The Consumer Financial Protection Bureau (CFPB) on Tuesday announced that it has taken action against Mahwah, N.J.-based reverse mortgage lender Nationwide Equities for advertising practices it describes as “deceptive,” accusing the lender’s materials of violating the Mortgage Acts and Practices Advertising Rule (MAP Rule), the Truth in Lending Act (TILA), and the Consumer Financial Protection Act of 2010 (CFPA).
“[CFPB] today took action against Nationwide Equities Corporation for sending deceptive loan advertisements to hundreds of thousands of older borrowers,” the Bureau said in its announcement of the action. “The Bureau found that advertisements from Nationwide Equities misled consumers about how much money they could receive from a reverse mortgage, the fees and costs associated with the products, and the consequences of nonpayment.”
This marks the first major regulatory action of the CFPB against a reverse mortgage industry participant by the Joe Biden administration.
In its explanation of the complaint alleging Nationwide’s advertising of violating the MAP Rule, TILA and the CFPA, the Bureau describes those regulations and what they aim to do in pursuit of the Bureau’s mission.
“The MAP Rule prohibits misleading claims in mortgage advertising. The TILA requires accurate disclosures of the terms and costs of consumer loans,” the announcement reads. “In addition, the Dodd-Frank Wall Street Reform and Consumer Protection Act prohibits institutions from violating Federal consumer financial laws, including with regard to advertising of consumer financial products or services under the MAP Rule and TILA.”
In an accompanying consent order issued by the Bureau in conjunction with the announcement, the Bureau describes how it says Nationwide’s advertising operates, and why that led to an enforcement action on its part.
“[Nationwide] advertises [reverse] mortgage products to consumers through direct-mail advertising campaigns targeted at homeowners aged 62 or older and through communications sent to financial professionals who have clients aged 62 or older,” the Bureau said in its consent order. “[Nationwide] has sent these older homeowners and financial professionals hundreds of thousands of advertisements that violate federal law because they are misleading.”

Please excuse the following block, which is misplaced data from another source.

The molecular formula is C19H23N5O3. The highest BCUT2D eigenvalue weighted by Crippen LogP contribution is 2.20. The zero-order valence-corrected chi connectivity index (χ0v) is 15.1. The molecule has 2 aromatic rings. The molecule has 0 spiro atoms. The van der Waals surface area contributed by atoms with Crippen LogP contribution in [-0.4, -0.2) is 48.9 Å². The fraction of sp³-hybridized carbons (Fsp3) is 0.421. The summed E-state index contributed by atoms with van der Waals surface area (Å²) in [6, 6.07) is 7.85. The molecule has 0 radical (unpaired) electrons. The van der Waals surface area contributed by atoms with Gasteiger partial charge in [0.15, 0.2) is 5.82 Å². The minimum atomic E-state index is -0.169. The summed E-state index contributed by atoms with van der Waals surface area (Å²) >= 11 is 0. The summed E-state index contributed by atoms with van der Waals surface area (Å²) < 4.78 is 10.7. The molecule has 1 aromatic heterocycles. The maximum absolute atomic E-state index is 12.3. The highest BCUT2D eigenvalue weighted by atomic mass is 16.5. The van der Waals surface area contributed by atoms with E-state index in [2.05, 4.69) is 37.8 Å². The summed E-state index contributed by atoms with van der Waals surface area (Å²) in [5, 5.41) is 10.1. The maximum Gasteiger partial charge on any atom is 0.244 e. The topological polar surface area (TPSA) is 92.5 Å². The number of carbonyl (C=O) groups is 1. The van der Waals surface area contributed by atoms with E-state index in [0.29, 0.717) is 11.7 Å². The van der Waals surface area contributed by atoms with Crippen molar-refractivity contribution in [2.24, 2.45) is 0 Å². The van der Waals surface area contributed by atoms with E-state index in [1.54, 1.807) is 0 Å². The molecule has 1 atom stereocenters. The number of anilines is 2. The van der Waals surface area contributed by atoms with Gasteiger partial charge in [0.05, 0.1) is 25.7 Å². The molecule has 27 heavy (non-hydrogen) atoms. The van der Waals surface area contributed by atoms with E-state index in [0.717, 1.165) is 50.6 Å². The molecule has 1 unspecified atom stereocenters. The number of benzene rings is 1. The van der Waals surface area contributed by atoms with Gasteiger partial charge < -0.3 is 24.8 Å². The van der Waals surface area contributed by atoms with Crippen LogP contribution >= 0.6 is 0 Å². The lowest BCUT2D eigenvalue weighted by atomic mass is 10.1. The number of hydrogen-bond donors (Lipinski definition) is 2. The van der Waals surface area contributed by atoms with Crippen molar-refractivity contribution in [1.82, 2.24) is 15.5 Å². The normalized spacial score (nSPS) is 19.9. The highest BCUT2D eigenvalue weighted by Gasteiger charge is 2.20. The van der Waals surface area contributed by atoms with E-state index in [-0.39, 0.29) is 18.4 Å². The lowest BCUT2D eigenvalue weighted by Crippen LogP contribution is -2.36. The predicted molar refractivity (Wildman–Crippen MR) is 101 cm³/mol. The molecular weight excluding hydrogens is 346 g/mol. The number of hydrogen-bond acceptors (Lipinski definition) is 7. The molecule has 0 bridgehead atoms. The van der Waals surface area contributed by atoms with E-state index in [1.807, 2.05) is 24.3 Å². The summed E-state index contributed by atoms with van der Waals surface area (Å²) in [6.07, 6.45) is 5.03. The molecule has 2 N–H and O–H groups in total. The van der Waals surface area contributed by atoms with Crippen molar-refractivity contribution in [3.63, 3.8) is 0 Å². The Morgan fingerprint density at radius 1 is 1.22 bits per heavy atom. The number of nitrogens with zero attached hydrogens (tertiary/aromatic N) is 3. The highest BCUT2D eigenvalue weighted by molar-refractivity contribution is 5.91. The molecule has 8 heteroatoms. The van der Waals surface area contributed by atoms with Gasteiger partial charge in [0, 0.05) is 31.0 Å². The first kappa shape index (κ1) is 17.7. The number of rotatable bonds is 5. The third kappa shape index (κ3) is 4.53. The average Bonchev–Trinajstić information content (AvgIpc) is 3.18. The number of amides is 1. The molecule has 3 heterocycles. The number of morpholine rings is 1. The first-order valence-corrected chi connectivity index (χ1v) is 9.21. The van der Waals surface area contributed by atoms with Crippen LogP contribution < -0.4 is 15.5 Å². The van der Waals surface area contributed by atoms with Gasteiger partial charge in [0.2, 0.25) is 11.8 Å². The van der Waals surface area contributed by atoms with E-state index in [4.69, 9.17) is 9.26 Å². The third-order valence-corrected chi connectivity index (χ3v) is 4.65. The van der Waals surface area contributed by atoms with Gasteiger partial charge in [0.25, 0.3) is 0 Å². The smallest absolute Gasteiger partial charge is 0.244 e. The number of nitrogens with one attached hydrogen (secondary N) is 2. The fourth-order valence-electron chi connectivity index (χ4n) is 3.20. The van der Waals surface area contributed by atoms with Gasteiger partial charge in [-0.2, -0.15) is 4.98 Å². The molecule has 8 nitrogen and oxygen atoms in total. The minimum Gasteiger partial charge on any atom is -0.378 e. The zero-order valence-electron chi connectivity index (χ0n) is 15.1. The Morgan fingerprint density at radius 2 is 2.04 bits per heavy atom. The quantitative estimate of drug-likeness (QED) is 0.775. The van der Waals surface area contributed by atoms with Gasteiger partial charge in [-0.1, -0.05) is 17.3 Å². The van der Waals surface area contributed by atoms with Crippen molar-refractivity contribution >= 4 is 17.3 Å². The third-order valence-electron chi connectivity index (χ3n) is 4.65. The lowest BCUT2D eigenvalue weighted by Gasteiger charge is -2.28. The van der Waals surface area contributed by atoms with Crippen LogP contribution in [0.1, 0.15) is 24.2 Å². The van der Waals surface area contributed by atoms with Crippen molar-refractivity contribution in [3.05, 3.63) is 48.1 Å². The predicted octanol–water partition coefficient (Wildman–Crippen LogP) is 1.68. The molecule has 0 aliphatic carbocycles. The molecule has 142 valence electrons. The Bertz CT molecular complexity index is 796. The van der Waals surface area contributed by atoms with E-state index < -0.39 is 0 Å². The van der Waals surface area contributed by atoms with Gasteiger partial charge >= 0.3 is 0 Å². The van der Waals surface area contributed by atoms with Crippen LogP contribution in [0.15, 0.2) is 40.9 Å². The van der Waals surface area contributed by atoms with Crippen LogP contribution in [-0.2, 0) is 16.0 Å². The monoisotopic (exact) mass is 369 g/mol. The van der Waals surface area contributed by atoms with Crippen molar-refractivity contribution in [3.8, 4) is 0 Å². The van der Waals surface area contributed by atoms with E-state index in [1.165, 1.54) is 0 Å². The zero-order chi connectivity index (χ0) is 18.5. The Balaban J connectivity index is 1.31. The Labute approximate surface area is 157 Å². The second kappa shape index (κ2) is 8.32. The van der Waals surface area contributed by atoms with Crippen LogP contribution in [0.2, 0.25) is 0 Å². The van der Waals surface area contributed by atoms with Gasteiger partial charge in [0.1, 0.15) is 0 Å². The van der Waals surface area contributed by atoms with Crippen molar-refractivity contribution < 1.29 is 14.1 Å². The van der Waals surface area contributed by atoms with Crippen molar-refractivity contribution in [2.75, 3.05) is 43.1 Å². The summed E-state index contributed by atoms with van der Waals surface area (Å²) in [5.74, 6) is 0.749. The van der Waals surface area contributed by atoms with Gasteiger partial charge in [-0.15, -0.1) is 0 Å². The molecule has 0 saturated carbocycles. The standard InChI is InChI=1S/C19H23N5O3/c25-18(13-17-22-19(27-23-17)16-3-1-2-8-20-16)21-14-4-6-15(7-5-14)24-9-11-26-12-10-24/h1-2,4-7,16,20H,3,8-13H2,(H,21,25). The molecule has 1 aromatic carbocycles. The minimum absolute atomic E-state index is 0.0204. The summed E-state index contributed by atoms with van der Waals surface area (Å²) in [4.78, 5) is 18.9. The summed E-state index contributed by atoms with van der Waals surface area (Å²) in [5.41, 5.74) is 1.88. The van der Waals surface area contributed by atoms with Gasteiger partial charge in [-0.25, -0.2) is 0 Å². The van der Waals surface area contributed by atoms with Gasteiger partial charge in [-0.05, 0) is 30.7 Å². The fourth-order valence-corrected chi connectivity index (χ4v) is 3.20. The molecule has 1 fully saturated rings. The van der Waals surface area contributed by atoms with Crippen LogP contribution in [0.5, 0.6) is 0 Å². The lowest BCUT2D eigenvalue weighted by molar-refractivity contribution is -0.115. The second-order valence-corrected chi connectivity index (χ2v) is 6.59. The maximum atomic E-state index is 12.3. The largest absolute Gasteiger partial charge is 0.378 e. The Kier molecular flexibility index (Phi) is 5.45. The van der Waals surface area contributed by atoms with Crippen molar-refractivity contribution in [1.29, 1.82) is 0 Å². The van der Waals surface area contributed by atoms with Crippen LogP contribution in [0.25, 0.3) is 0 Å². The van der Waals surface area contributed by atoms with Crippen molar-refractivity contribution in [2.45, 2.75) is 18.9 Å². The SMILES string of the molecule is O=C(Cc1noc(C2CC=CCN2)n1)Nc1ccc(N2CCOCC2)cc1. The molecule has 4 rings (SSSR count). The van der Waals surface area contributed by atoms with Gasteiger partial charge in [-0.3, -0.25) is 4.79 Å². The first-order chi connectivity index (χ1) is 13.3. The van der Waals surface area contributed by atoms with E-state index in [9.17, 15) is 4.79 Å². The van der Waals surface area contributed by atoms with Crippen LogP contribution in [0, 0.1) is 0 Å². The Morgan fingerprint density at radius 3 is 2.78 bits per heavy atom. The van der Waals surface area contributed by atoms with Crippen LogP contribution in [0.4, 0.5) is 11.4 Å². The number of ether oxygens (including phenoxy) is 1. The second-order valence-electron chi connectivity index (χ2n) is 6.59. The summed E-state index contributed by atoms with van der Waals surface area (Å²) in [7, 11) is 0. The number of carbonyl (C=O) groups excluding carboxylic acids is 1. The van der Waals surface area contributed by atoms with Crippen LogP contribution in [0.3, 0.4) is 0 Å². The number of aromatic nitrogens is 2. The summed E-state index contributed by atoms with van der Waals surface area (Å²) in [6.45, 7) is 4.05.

In terms of the content of Nationwide’s advertising, CFPB contends that the company’s materials featured misrepresentations of associated costs with a reverse mortgage; hid the fact that borrowers must continue paying their taxes and insurance or risk losing their home; that letters sent to borrowers made it appear as if the recipient had a preexisting relationship with Nationwide; and that materials indicated that recipients were “pre-approved” for loan amounts when that was not the case.
In terms of the enforcement action being taken by the CFPB, the Bureau has ordered Nationwide to immediately cease sending deceptive advertisements, and that the lender “must develop and implement a system to ensure all future advertising templates are affirmatively reviewed for compliance with federal consumer financial law,” the announcement reads.
Additionally, Nationwide must pay a civil penalty of $140,000 to the Bureau, which will be deposited in the CFPB’s Civil Penalty Fund according to the Bureau’s announcement.
Acting CFPB Director Dave Uejio said that the measures taken on Tuesday by the CFPB underscore its commitment to its regulatory mission.
“Nationwide Equities misled borrowers into believing they could not lose their homes with a reverse mortgage,” said Acting Director Uejio. “Reverse mortgages are complicated financial obligations that require careful consideration. Today’s action underscores the Bureau’s commitment to helping protect older homeowners from unscrupulous companies.”
When reached for comment on the CFPB enforcement action, Nationwide Equities provided the following statement to RMD:
“Nationwide Equities is deeply committed to helping seniors and educating them on reverse mortgages and the benefits they offer. We strive to make sure that every loan benefits our consumer and they have a positive borrowing experience.
“The ads reviewed by the CFPB date as far back as 2016. In that time our marketing policies have evolved and improved, we since have tripled the size of our compliance department to help conform to not only the advertising laws, but also the interpretation of those laws and regulations. Since the Bureau’s last consent orders aimed at the reverse mortgage industry in December of 2016, Nationwide had already updated many of its advertising polices and put in a tiered review system. We take our responsibilities very seriously and Nationwide will continue to monitor and stay ahead of the ever-changing regulatory landscape.
“Nationwide Equities is proud of the job we do for our borrowers and we currently have a 4.98 star rating on Zillow. We take our customer feedback seriously and believe it is essential in providing unparalleled service.”
According to the CFPB consent order issued in conjunction with the announcement, Nationwide has executed a “stipulation and consent to the issuance of the order” as of April 20, which the Bureau says has been accepted.
Nationwide has consented to the issuance of the consent order according to the CFPB, “without admitting or denying any of the findings of fact or conclusions of law, except that Respondent admits the facts necessary to establish the Bureau’s jurisdiction over Respondent and the subject matter of this action.”
Editor’s note: This story was updated on April 28 with a statement from Nationwide Equities.